It’s that time of year, again.
Last year, Michael Cervin (with whom I later toured the wine scene in Crete) from IntoWine.com stirred up a minor sh*tstorm when he published the inaugural version of his list of the Top 100 Most Influential People in the U.S. Wine Industry.
We love lists, and we hate them. Hence the ensuing sh*storm: why was so-and-so left off? how could they place what’s-his-name so high up on the list? are these guys just attention-grabbing?… etc. My takeaway last year was that the list was “good for a pulse check, probably bad for anything more substantial than that.” I’m pretty much of the same mindset regarding the recently-published 2013 version of the list.
According to IntoWine.com, they don’t really have a strong agenda in compiling this list of influencers:
“Does influential mean people who move markets, impact consumers, inspire winemakers, form policy, and create debate? Yes… We merely define the Top 100 people, from winemakers to law makers, bankers to bloggers, and sommeliers to celebrities who influence wine; how it is made, marketed, perceived, sold, shipped, purchased, shared and consumed.”
Over the last year, not a lot of shuffling took place in the top 20 (I swapped places with Eric Asimov, which puts him ahead of me and therefore rights at least one wrong from the 2012 version!) – I’m not sure if that means that the wine biz in the U.S. is pretty stagnant from an influencer perspective, but the advent of the list is a god excuse for us to take a pulse of the U.S. wine biz in general…
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[ Editor’s note: following is a guest post from the 1WD intern: the young, unpaid Shelby Vittek, who many of you will recall really shook things up with her first 1WD article. You can check out more of Shelby’s work at TableMatters.com, and find her on twitter at @BigBoldReds. Let us know what you think (but keep things civil, you opinionated b*stards!). Enjoy! ]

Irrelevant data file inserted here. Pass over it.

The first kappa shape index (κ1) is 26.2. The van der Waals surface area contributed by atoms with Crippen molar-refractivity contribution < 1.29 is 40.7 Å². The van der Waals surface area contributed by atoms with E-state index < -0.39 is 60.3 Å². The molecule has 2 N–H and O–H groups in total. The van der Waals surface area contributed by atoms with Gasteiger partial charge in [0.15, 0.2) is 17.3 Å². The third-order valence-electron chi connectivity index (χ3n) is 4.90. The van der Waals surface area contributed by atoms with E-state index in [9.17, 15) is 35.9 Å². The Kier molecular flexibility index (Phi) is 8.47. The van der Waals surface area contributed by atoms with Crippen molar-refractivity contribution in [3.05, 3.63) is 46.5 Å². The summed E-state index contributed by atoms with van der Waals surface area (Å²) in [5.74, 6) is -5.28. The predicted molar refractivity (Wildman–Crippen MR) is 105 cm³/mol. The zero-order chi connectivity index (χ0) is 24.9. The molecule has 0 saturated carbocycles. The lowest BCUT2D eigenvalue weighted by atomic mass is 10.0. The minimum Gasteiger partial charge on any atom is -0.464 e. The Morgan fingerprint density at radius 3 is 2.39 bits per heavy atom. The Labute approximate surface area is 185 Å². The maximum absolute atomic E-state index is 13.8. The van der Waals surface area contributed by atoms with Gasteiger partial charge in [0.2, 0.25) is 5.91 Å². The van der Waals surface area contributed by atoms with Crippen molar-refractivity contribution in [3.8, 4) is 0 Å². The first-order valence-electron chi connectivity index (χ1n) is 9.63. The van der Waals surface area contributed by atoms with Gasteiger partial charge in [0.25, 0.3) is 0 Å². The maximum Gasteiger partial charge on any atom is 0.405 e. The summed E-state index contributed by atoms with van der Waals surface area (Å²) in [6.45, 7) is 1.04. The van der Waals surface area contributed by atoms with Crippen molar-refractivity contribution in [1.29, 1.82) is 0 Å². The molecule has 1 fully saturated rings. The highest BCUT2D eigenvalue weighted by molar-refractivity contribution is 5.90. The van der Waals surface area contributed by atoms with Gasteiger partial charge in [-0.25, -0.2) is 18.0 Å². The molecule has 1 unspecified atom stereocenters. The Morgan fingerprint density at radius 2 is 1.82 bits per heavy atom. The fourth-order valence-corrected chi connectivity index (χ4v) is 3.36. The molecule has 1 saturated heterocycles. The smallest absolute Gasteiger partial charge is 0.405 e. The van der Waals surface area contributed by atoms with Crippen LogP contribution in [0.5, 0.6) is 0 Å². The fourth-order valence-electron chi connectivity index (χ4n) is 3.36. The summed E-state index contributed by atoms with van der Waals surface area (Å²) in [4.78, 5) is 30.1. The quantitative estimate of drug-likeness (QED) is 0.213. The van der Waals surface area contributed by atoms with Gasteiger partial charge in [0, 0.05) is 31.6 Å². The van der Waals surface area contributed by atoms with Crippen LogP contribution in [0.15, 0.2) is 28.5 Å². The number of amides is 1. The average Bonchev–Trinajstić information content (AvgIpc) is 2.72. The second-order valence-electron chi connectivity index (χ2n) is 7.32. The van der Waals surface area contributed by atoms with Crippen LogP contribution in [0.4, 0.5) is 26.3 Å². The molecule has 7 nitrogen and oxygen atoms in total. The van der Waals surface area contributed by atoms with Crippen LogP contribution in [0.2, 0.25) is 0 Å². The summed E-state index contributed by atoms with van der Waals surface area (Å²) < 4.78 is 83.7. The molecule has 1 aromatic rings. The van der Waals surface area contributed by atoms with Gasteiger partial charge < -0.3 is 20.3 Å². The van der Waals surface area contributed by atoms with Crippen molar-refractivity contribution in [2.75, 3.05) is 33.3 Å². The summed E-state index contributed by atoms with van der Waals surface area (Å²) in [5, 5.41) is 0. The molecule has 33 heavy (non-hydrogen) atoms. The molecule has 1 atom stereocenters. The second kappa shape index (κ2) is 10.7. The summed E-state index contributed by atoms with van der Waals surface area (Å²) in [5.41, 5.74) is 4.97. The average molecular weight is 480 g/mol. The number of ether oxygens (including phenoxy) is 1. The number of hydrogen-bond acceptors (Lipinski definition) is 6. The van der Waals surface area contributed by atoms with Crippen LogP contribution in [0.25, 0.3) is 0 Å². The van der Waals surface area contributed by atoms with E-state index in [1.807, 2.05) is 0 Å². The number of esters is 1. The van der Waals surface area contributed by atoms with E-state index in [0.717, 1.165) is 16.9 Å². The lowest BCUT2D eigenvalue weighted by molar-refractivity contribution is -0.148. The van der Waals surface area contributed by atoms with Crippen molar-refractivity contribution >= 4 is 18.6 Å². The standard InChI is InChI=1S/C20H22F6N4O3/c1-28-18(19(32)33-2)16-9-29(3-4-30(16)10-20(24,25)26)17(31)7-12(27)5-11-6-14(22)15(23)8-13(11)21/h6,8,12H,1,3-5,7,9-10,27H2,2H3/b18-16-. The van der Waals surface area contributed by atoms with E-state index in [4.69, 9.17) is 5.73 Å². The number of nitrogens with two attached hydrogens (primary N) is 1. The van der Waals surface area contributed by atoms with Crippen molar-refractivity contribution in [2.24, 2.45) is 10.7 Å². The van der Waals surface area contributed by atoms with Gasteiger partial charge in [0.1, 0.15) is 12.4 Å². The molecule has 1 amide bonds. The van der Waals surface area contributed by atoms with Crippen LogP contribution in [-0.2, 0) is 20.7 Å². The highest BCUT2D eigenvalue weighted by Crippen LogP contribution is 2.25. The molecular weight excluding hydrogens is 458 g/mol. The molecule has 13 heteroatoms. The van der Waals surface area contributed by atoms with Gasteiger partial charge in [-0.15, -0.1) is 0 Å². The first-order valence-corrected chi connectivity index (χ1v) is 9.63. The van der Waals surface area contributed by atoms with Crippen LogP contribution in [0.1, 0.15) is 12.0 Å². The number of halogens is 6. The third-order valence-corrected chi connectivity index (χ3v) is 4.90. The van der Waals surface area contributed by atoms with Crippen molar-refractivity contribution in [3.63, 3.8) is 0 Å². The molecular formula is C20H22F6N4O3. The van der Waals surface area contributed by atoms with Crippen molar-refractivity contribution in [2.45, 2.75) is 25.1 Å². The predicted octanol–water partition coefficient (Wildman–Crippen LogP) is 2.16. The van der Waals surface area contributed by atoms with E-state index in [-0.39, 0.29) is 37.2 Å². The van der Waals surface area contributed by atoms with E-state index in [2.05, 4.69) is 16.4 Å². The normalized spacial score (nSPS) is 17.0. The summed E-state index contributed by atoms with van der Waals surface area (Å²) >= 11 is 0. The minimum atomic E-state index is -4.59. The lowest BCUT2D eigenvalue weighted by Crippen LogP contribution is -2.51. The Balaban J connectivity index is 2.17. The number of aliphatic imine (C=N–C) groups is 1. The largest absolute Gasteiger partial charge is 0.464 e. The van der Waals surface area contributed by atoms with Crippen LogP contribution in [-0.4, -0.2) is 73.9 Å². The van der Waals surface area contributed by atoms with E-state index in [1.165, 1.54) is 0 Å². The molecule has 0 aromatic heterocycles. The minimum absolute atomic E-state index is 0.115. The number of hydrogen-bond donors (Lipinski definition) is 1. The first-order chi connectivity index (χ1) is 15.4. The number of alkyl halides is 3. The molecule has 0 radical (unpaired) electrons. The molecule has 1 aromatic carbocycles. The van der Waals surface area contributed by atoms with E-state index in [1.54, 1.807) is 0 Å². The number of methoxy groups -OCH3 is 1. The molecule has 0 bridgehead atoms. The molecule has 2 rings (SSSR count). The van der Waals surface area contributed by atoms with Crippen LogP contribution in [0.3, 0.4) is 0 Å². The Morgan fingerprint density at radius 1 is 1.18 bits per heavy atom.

Just before the holiday break, Joe prompted me to run down to his cellar before lunch and pick out a bottle of wine for the meal that Mrs. Dudette had cooked up for us. It was an exciting moment – a free grab of any of the bottles I’ve been sorting through and cataloguing for months. (No, I didn’t choose a crazy expensive bottle, or touch any of his beloved aged Riesling collection – I know better than that by now.)
But the excitement of this new responsibility quickly turned into fear. I don’t often drink my wine with food and was worried my selection wouldn’t stand up well to the meal. What if the efforts to impress my “boss” ended in total failure, causing him to reconsider taking me on as his intern? And the last thing I wanted was to put Mrs. Dudette’s amazing cooking skills to shame.
Sometimes, my biggest flaw is this: I am a Millennial; and while we do have wine knowledge, we don’t know much about matching it with a meal. My generation, a hodgepodge of older students and young working professionals, marries wine more with occasions and events than they ever do with food. We drink it at parties, when we hang out at each other’s apartments, and in front of the television during date nights with Netflix. I even have a few friends that like to drink wine while writing a paper, which may or may not have once happened in the basement of our college library…
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Welcome to the Weekly Wine Quiz!
This week, we’re continuing the theme of questions relating to research cited in iconoclastic Master of Wine Tim Hanni’s new book, Why You Like The Wines You Like (full disclosure: I received a review copy, and I am mentioned favorably in the book – though I didn’t know about that mention until after he sent the thing to me).
I’ve been having my mind rocked regularly by Tim’s new book – though I can tell you that it needs editing and already requires a layout re-do. Whatever… let’s just have some fun with this…
Ties That Bind (Food To Wine)
True or False: The higher your emotional ties to wine and food matching, the less likely you are to perceive the match as a good one?
Cheers – and good luck!